Note to readers: This is the first of three interviews with each of the Elmhurst mayoral candidates — Diane Gutenkauf, Steve Morley and Mark Mulliner — leading up to the April 9 election.
ELMHURST — Mayoral candidate Diane Gutenkauf says better transparency and communication from the city is key in keeping Elmhurst prosperous and helping it improve in the future.
Gutenkauf, who is halfway through her second term as 1st Ward alderman, said she was particularly bothered by the closed-session negotiations leading to the planned parking deck for Addison Avenue.
Discussions that have taken the four-story project in the direction of six stories were largely held behind closed doors, resulting in a nonbinding opinion from the Illinois Attorney General's Office that the City Council violated the Open Meetings Act.
"I think that we have typically operated on a communication plan that relies on residents looking to us for info," Gutenkauf said. "We haven't taken a strong approach of reaching out and telling people before (things) happen."
Gutenkauf also points to an ordinance she proposed four years ago that's been stuck in committee that would require any company doing business with the city to disclose who its owners are.
To improve transparency, Gutenkauf would like to see the city manager and next mayor host proactive town hall meetings and work sessions to hear community input before big decisions are made.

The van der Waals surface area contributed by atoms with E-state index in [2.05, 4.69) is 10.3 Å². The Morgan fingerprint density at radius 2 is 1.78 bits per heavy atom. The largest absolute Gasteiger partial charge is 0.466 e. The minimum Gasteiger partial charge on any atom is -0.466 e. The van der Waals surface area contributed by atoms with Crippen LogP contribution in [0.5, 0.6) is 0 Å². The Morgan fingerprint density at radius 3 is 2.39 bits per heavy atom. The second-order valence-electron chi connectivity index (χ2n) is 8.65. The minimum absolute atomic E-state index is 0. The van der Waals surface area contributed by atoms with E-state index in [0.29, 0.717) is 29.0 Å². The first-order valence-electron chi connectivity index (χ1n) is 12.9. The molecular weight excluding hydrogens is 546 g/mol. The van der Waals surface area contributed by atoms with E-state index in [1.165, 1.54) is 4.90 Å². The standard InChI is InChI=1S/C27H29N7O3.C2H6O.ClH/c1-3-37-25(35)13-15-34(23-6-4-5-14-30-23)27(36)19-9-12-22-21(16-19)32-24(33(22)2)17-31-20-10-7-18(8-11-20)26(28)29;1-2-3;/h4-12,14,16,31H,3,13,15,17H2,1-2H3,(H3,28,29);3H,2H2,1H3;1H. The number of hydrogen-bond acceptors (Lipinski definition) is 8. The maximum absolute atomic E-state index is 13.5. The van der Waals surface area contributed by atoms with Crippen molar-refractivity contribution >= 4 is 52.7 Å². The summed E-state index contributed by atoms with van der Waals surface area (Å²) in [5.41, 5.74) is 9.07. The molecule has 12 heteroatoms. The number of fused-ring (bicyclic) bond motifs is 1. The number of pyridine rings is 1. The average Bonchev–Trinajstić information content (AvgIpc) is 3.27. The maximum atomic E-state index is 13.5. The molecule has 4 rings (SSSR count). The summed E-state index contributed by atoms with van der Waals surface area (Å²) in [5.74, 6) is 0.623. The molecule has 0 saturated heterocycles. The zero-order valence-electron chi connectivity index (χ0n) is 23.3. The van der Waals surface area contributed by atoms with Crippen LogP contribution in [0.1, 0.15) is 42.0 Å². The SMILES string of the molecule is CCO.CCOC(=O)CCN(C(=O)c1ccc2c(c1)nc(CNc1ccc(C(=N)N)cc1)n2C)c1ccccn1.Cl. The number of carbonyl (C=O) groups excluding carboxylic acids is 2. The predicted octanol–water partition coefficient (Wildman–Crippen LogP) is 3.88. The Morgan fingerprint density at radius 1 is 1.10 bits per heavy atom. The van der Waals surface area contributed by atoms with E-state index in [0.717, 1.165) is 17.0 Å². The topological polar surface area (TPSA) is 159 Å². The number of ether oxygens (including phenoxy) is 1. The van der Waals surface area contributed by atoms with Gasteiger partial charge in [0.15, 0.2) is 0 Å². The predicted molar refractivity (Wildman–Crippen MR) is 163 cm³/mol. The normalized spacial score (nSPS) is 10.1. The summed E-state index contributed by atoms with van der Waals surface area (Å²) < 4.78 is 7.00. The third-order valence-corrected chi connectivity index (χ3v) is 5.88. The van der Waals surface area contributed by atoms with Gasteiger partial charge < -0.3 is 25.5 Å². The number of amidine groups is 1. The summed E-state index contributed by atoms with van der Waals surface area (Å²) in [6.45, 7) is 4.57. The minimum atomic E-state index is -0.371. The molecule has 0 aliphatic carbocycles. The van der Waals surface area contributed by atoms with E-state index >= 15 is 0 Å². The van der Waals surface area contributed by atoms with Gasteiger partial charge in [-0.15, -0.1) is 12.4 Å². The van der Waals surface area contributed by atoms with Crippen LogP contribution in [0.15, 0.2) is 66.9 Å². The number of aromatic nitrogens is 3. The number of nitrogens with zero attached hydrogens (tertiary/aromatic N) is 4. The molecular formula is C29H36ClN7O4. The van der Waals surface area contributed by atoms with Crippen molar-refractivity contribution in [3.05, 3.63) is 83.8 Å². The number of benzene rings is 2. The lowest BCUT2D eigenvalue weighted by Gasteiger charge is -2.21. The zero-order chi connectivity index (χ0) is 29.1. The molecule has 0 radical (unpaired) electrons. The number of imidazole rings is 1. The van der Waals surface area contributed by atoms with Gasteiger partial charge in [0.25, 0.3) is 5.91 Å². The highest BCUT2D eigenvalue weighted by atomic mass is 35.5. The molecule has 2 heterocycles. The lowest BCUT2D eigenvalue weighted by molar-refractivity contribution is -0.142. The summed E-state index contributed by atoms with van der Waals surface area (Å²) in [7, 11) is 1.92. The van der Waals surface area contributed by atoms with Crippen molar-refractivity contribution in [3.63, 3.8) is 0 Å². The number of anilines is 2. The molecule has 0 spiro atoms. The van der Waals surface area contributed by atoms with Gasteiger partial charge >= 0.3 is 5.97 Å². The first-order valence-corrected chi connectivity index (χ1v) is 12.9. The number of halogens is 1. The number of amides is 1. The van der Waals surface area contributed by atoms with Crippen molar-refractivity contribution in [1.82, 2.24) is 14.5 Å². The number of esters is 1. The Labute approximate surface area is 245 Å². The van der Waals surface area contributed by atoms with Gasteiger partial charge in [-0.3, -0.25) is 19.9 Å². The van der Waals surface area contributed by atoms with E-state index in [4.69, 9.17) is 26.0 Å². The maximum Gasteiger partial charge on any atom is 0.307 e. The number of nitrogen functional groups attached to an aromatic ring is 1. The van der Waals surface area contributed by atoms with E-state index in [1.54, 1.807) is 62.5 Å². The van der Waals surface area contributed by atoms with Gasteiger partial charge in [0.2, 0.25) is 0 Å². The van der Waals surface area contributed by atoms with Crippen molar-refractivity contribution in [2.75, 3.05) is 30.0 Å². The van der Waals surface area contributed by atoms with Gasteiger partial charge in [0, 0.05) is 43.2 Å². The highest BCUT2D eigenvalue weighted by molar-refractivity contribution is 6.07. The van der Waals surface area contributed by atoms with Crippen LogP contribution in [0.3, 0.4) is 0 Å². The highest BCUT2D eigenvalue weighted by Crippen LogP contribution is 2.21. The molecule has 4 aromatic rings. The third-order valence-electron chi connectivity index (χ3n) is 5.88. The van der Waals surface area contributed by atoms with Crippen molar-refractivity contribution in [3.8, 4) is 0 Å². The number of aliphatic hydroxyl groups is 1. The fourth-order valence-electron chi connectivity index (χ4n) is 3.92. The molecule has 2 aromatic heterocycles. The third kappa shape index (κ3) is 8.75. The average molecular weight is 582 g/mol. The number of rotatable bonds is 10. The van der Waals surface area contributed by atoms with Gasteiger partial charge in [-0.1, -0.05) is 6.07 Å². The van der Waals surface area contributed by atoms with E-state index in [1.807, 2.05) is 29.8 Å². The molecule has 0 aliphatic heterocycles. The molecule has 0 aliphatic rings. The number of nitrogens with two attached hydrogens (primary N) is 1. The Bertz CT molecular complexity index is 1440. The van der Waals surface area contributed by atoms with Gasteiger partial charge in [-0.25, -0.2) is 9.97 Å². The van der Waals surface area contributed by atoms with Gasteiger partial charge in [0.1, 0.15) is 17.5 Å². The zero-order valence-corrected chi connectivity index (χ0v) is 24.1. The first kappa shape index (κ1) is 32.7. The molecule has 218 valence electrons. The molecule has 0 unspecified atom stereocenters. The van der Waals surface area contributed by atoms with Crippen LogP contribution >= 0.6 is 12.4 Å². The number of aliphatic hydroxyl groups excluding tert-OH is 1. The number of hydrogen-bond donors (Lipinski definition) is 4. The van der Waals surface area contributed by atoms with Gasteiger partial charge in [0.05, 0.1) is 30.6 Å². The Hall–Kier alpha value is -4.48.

The website is another area where the city could improve its transparency, she said. Though it has received positive reviews from advocacy groups, Gutenkauf said it could be made easier to navigate, and the search function could be more precise.
She added that the city should upload all contracts, both accepted and rejected bids, online.
Gutenkauf further shared her ideas for financial planning and economic development, including wanting to see Elmhurst have a regular five-year plan for its general finances incorporating longterm strategy.
The city currently operates on a five-year capital spending plan for projects and large expenditures, Gutenkauf said.
As for city development, she said she's excited that Hahn Street has gotten a lot of attention. Last year, the city scrapped a years-old development agreement for Hahn Street with Morningside Group after the recession halted construction plans. Elmhurst is now getting set to request new proposals from developers.
"I think we ended up with the right timing by leaving it sit during the bad years," Gutenkauf said. "I think if we had started to build at that peak of the building boom, we'd have a half-finished, bankrupt building right now."
Gutenkauf said she's anxious to hear what different ideas developers generate, and is open to either rental units or condos for what likely will be a mixed-use building.
"I don't think rental automatically means bad, downscale or cheap," she said. "There are people who are looking to downsize and don't want to buy."
Gutenkauf also sees opportunity for increased development at York Street and Butterfield Road to capitalize on the new hospital.
"It doesn't necessarily mean we need to create a (tax increment financing district), because I really don't want to do that," she said. "But we can focus some of our economic development energy down there. We can talk about what kinds of businesses are there and what kinds of businesses should be there."